(Los Angeles Examiner) - George G. Young, 74, former general manager and publisher of the Los Angeles Examiner, died suddenly, July 6th, in Manhattan Beach, where he had lived since his retirement 12 years ago.
Mr. Young had been in good health and active, entertaining Saturday night at his home, 124 Ninth Street, Manhattan Beach.
On Wednesday morning he complained of a pain in his side. A little later he went to a nearby drug store, then out on the pier at Manhattan Beach, where he collapsed near a life guard station.
He was hurried to a hospital in Torrance, where physicians pronounced him dead.
Mr. Young was born in Grimsby, Canada, March 15th, 1876, and began his newspaper career in 1894 as a reporter for the Winnipeg Free Press.
In 1899 he came to the United States and from 1900 to 1903 was a free lance advertising writer in New York City. Then, from 1903 to 1907, he was with the Hampton Advertising Agency.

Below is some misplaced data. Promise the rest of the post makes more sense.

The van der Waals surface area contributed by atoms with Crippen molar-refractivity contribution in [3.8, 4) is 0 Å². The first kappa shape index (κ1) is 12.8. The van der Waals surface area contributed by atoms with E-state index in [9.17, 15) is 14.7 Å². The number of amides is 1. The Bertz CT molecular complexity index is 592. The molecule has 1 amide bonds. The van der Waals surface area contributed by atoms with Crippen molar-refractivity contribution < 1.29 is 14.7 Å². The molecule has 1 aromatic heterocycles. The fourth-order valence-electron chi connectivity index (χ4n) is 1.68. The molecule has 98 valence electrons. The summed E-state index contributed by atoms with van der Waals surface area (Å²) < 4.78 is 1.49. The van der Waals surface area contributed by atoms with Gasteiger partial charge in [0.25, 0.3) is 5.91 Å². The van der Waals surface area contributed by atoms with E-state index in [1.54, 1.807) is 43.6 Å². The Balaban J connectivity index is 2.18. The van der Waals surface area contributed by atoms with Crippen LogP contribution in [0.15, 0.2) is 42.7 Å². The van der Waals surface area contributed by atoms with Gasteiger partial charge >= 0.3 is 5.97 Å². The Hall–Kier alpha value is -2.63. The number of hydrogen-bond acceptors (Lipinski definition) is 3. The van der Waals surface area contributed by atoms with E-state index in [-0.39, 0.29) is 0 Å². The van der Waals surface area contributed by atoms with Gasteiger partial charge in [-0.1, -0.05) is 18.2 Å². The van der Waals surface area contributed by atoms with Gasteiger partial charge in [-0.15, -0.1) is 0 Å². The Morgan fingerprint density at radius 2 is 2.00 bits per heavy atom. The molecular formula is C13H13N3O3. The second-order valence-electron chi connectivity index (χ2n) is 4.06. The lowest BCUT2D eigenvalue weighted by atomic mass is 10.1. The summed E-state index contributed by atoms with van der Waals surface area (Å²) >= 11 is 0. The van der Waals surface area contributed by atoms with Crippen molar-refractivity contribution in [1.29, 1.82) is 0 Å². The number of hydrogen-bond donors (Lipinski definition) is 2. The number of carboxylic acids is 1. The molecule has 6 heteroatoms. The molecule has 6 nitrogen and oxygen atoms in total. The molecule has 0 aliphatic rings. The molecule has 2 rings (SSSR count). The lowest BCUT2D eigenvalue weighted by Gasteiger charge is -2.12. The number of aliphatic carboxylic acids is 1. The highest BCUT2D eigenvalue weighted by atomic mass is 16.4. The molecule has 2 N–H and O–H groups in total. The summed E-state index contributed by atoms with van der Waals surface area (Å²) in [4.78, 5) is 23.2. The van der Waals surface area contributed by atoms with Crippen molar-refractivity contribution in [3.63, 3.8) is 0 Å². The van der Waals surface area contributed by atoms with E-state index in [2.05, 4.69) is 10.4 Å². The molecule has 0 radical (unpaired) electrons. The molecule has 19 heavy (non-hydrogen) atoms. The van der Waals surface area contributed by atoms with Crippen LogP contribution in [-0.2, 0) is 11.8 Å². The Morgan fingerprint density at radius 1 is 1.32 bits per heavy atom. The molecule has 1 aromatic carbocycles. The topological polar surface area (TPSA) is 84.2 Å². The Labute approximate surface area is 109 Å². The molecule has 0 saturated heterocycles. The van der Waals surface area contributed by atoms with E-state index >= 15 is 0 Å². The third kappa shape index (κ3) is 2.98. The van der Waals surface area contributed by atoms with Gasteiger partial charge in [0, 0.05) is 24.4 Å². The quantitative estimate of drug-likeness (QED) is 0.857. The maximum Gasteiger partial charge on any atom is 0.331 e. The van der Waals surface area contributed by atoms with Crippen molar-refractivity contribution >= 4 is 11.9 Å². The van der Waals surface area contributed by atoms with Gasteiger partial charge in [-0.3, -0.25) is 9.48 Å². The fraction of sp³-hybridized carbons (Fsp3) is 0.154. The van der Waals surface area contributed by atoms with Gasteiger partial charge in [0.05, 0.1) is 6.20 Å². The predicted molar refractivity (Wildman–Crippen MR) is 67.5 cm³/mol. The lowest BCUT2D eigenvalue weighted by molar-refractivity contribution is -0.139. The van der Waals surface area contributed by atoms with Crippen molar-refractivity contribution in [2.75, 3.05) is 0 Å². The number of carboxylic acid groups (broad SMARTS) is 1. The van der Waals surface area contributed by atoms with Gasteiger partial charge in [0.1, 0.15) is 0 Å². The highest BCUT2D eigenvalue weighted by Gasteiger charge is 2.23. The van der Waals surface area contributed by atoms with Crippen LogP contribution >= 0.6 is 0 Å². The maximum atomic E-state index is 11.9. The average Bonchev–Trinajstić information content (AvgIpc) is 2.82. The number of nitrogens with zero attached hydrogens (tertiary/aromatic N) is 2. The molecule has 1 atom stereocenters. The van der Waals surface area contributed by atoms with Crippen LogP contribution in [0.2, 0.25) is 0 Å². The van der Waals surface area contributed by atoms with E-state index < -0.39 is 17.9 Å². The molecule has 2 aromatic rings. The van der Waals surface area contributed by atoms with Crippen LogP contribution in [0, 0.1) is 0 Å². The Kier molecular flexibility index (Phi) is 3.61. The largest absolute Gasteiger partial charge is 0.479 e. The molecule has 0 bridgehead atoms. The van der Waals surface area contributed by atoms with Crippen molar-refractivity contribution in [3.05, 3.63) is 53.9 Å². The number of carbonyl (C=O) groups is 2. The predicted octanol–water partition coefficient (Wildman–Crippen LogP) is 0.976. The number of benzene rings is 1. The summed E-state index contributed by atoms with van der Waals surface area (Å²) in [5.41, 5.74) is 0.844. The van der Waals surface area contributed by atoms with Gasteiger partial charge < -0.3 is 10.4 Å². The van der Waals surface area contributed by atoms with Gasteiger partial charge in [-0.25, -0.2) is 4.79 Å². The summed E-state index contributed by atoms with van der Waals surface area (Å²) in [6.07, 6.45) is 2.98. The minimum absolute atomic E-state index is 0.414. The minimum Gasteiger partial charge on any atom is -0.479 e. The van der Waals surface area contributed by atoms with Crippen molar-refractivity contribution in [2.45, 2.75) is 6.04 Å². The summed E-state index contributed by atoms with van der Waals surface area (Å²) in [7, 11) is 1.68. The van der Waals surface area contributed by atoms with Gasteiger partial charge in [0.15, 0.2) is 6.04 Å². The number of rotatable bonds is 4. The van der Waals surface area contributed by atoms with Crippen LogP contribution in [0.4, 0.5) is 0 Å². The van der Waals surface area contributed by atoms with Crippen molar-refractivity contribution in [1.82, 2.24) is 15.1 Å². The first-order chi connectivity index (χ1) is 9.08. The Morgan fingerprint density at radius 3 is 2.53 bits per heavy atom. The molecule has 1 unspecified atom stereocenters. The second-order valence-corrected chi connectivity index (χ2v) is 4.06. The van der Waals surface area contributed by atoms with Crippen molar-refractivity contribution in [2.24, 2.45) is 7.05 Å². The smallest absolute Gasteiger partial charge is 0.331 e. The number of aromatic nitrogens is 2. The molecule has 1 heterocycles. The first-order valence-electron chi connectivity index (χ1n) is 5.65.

It was in 1907 that he became affiliated with the Heart newspapers and he worked with them until his retirement in 1938.
In 1921 Mr. Young became general manager of the Los Angeles Examiner and shortly afterwards assumed the duties of publisher.
As publisher, he played an important part in the Hearst newspaper fight for Hoover Dam. In fact, one of the three pens President Calvin Coolidge used in signing the Swing-Johnson Bill, which made the dam possible, was presented to Mr. Young.
The other two went to Senator Hiram Johnson and Congressman Phil Swing, co-authors of the Bill.
Although a native of Canada, Mr. Young became an authority on California before he had lived long in Los Angeles. He became a naturalized United States citizen in 1917.
Left to mourn are his widow, the former Juliette Hogan, and one son, Guy; also a sister, Mrs. Frank Randall, formerly of Grimsby and now living at Vinemount.